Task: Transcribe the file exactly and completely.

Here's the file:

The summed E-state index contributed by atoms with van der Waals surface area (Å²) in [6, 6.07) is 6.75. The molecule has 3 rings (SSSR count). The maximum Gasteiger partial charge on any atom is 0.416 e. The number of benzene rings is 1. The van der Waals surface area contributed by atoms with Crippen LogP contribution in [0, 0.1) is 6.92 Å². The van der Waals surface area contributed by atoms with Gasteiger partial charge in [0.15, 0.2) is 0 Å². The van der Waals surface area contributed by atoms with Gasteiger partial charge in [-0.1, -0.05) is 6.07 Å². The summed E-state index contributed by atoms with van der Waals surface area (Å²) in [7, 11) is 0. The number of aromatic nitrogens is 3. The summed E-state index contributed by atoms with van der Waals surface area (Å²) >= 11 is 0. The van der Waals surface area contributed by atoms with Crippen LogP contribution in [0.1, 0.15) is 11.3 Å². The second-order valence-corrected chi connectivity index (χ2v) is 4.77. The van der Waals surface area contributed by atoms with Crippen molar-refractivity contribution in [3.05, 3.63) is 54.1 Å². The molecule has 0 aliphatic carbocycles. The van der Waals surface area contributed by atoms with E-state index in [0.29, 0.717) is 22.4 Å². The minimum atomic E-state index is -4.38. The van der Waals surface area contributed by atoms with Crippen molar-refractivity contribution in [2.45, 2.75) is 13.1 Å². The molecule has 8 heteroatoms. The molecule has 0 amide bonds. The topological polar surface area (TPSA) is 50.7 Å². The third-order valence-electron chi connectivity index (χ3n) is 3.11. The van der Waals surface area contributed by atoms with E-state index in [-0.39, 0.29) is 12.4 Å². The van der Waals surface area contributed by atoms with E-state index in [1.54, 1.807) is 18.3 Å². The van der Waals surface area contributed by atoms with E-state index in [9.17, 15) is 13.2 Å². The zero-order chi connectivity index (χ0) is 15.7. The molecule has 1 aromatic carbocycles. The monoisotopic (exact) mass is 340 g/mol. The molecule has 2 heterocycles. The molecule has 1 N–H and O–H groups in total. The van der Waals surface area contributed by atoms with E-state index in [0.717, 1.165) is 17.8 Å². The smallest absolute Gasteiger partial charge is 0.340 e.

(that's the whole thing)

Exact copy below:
The summed E-state index contributed by atoms with van der Waals surface area (Å²) in [6, 6.07) is 6.75. The molecule has 3 rings (SSSR count). The maximum Gasteiger partial charge on any atom is 0.416 e. The number of benzene rings is 1. The van der Waals surface area contributed by atoms with Crippen LogP contribution in [0, 0.1) is 6.92 Å². The van der Waals surface area contributed by atoms with Gasteiger partial charge in [0.15, 0.2) is 0 Å². The van der Waals surface area contributed by atoms with Gasteiger partial charge in [-0.1, -0.05) is 6.07 Å². The summed E-state index contributed by atoms with van der Waals surface area (Å²) in [7, 11) is 0. The number of aromatic nitrogens is 3. The summed E-state index contributed by atoms with van der Waals surface area (Å²) >= 11 is 0. The van der Waals surface area contributed by atoms with Crippen LogP contribution in [0.1, 0.15) is 11.3 Å². The second-order valence-corrected chi connectivity index (χ2v) is 4.77. The van der Waals surface area contributed by atoms with Crippen molar-refractivity contribution in [3.05, 3.63) is 54.1 Å². The molecule has 0 aliphatic carbocycles. The van der Waals surface area contributed by atoms with E-state index in [0.29, 0.717) is 22.4 Å². The minimum atomic E-state index is -4.38. The van der Waals surface area contributed by atoms with Crippen molar-refractivity contribution in [2.45, 2.75) is 13.1 Å². The molecule has 8 heteroatoms. The molecule has 0 amide bonds. The topological polar surface area (TPSA) is 50.7 Å². The third-order valence-electron chi connectivity index (χ3n) is 3.11. The van der Waals surface area contributed by atoms with E-state index in [-0.39, 0.29) is 12.4 Å². The van der Waals surface area contributed by atoms with E-state index in [1.54, 1.807) is 18.3 Å². The van der Waals surface area contributed by atoms with E-state index in [9.17, 15) is 13.2 Å². The zero-order chi connectivity index (χ0) is 15.7. The molecule has 1 aromatic carbocycles. The monoisotopic (exact) mass is 340 g/mol. The molecule has 2 heterocycles. The molecule has 1 N–H and O–H groups in total. The van der Waals surface area contributed by atoms with E-state index in [0.717, 1.165) is 17.8 Å². The smallest absolute Gasteiger partial charge is 0.340 e.